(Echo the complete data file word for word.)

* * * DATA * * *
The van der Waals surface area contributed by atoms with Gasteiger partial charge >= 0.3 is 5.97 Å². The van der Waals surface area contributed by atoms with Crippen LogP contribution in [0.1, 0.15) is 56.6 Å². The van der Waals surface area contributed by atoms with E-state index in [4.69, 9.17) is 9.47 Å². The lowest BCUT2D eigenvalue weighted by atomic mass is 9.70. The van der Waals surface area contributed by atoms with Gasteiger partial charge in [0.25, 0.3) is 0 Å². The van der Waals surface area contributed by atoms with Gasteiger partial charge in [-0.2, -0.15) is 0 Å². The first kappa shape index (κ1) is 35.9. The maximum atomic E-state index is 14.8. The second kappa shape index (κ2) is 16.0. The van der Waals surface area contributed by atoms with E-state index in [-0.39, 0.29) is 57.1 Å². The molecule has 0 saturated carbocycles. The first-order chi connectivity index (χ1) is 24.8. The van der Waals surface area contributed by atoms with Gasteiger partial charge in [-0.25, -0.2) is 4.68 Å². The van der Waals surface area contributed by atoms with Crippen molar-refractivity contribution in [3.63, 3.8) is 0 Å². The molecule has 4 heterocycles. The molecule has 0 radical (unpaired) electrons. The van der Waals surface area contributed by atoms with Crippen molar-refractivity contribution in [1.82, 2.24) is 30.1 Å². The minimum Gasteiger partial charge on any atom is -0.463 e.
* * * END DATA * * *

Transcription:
The van der Waals surface area contributed by atoms with Gasteiger partial charge >= 0.3 is 5.97 Å². The van der Waals surface area contributed by atoms with Crippen LogP contribution in [0.1, 0.15) is 56.6 Å². The van der Waals surface area contributed by atoms with E-state index in [4.69, 9.17) is 9.47 Å². The lowest BCUT2D eigenvalue weighted by atomic mass is 9.70. The van der Waals surface area contributed by atoms with Gasteiger partial charge in [0.25, 0.3) is 0 Å². The van der Waals surface area contributed by atoms with Gasteiger partial charge in [-0.2, -0.15) is 0 Å². The first kappa shape index (κ1) is 35.9. The maximum atomic E-state index is 14.8. The second kappa shape index (κ2) is 16.0. The van der Waals surface area contributed by atoms with E-state index in [-0.39, 0.29) is 57.1 Å². The molecule has 0 saturated carbocycles. The first-order chi connectivity index (χ1) is 24.8. The van der Waals surface area contributed by atoms with Gasteiger partial charge in [-0.25, -0.2) is 4.68 Å². The van der Waals surface area contributed by atoms with Crippen molar-refractivity contribution in [3.63, 3.8) is 0 Å². The molecule has 4 heterocycles. The molecule has 0 radical (unpaired) electrons. The van der Waals surface area contributed by atoms with Crippen molar-refractivity contribution in [1.82, 2.24) is 30.1 Å². The minimum Gasteiger partial charge on any atom is -0.463 e.